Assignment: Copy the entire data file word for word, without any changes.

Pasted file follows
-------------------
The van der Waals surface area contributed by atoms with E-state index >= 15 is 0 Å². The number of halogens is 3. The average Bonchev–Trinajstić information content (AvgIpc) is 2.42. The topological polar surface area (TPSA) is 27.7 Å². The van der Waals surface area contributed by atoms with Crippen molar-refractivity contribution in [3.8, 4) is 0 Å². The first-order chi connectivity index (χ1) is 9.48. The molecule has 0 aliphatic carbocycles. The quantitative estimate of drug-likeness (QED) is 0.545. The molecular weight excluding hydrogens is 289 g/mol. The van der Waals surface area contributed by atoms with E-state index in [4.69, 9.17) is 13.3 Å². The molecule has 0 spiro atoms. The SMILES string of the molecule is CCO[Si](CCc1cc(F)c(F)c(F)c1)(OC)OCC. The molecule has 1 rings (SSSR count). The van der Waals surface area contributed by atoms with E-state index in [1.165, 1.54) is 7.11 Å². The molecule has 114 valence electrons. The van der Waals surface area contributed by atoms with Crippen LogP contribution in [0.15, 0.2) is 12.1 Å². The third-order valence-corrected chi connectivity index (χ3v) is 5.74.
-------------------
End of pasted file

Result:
The van der Waals surface area contributed by atoms with E-state index >= 15 is 0 Å². The number of halogens is 3. The average Bonchev–Trinajstić information content (AvgIpc) is 2.42. The topological polar surface area (TPSA) is 27.7 Å². The van der Waals surface area contributed by atoms with Crippen molar-refractivity contribution in [3.8, 4) is 0 Å². The first-order chi connectivity index (χ1) is 9.48. The molecule has 0 aliphatic carbocycles. The quantitative estimate of drug-likeness (QED) is 0.545. The molecular weight excluding hydrogens is 289 g/mol. The van der Waals surface area contributed by atoms with E-state index in [4.69, 9.17) is 13.3 Å². The molecule has 0 spiro atoms. The SMILES string of the molecule is CCO[Si](CCc1cc(F)c(F)c(F)c1)(OC)OCC. The molecule has 1 rings (SSSR count). The van der Waals surface area contributed by atoms with E-state index in [1.165, 1.54) is 7.11 Å². The molecule has 114 valence electrons. The van der Waals surface area contributed by atoms with Crippen LogP contribution in [0.15, 0.2) is 12.1 Å². The third-order valence-corrected chi connectivity index (χ3v) is 5.74.